Taking The NanoPulse -- With Nanotechnology, Less Is More

Jan. 12, 2006
It's time for a small product redesign.

Less material. Less weight. Less cost. When you have the ability to work with materials at the nanoscale level, you've unleashed the "less" that's more.

Let's start with reducing the amount of a material. With nanotechnology you have the ability to break down bulk materials into small clusters of molecules, or even single molecules. What's the benefit? Take your choice.

Maybe it's clarity. One of the earliest uses of nanoparticles was in sunscreen. Remember how lifeguards always had that streak of white goop on their noses? It's the zinc oxide that provides the great sun protection, but also the blotchy look. When zinc oxide is broken down into nano-sized particles and distributed throughout the sunscreen, you get all the protection invisibly.

Would you like to reduce cost by making less of a material stretch further? Nanofilm makes a coating for transportation glass that repels water and has easy-clean properties. Less than a coffee cup full of the active ingredient would protect every window on the Empire State Building.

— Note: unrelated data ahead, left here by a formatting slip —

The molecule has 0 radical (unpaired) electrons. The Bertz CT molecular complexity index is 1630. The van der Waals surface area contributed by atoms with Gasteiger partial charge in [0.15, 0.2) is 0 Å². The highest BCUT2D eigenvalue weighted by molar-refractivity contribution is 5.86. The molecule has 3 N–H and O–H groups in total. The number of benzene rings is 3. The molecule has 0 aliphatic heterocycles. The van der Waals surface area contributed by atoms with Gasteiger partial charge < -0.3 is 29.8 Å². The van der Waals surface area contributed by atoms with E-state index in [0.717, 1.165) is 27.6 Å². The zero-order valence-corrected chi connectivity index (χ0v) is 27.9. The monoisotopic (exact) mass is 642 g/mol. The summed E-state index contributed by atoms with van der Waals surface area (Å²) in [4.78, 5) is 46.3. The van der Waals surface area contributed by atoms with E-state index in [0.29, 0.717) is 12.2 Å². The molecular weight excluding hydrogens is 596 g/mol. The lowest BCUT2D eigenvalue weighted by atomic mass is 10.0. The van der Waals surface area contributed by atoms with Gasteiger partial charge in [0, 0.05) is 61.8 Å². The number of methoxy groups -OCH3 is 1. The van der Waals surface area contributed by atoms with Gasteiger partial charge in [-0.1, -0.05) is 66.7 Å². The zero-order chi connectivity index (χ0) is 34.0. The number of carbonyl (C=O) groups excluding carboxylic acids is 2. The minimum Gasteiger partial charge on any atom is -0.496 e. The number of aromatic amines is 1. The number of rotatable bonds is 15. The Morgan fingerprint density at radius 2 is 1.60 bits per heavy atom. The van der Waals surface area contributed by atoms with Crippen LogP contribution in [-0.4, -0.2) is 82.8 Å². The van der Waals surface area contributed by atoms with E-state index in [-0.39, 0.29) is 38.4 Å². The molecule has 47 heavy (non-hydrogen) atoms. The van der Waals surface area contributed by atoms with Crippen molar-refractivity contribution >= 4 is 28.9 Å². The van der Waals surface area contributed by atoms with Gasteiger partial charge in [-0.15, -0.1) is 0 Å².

Could these same concepts be applied to lubricants, paints, adhesives, coatings or other products you make? Rustproof paints, super adhesives, frictionless oils - they're all more achievable than you think. The critical path is learning to reliably and permanently distribute the nanomaterials throughout the matrix. And look who's on the leading edge of that development - consumer products! Cosmetic lotions include nano-scale antioxidants and health-promoting cooking oils now use nanometer-scale capsules that move more easily through the body's tissue. If L'Oreal can do it, so can you.

Nanotechnology may be the weight loss plan you've been looking for, too. Imagine you're developing a new building material and want the strength of carbon steel but can't afford the weight. Enter nanocomposites. Carbon nanotubes are 100 times stronger than steel and only 1/6th of the weight. You won't be seeing this product at Home Depot next week. It's too expensive as yet. However, the technology is already at work in sporting goods equipment like tennis rackets and baseball bats. MIT is developing lightweight combat jackets. (Massachusetts Institute of Technology has a joint project with the U.S. Army called the Institute for Soldier Nanotechnolgies.) And simple carbon nanoparticles have been used as composite fibers concrete. And there's more to come: last year I helped judge a nanotechnology business idea competition in which a finalist proposed automotive bumpers laced with nanostructures to absorb crash forces much for effectively than anything currently available.

The holy grail of "less is more" is electronic miniaturization. Nanotechnology is at the pioneering forefront of it, from computer chips to solar cells to the iPod Nano. But we'll save that for another column.